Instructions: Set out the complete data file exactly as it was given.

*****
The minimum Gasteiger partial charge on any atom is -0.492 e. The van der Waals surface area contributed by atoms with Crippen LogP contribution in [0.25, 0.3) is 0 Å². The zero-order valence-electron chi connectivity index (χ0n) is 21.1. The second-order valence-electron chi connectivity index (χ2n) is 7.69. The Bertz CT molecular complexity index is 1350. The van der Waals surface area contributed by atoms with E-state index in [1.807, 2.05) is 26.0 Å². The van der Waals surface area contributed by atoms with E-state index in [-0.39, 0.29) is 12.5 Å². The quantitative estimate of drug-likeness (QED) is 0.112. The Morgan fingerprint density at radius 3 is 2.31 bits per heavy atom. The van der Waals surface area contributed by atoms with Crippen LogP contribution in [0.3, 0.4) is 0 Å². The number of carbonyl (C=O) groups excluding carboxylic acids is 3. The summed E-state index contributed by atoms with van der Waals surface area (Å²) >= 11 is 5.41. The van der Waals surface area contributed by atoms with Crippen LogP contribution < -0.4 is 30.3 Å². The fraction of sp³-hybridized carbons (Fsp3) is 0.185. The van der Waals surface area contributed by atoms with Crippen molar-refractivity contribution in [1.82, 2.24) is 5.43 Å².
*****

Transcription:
The minimum Gasteiger partial charge on any atom is -0.492 e. The van der Waals surface area contributed by atoms with Crippen LogP contribution in [0.25, 0.3) is 0 Å². The zero-order valence-electron chi connectivity index (χ0n) is 21.1. The second-order valence-electron chi connectivity index (χ2n) is 7.69. The Bertz CT molecular complexity index is 1350. The van der Waals surface area contributed by atoms with E-state index in [1.807, 2.05) is 26.0 Å². The van der Waals surface area contributed by atoms with E-state index in [-0.39, 0.29) is 12.5 Å². The quantitative estimate of drug-likeness (QED) is 0.112. The Morgan fingerprint density at radius 3 is 2.31 bits per heavy atom. The van der Waals surface area contributed by atoms with Crippen LogP contribution in [0.3, 0.4) is 0 Å². The number of carbonyl (C=O) groups excluding carboxylic acids is 3. The summed E-state index contributed by atoms with van der Waals surface area (Å²) >= 11 is 5.41. The van der Waals surface area contributed by atoms with Crippen LogP contribution < -0.4 is 30.3 Å². The fraction of sp³-hybridized carbons (Fsp3) is 0.185. The van der Waals surface area contributed by atoms with Crippen molar-refractivity contribution in [1.82, 2.24) is 5.43 Å².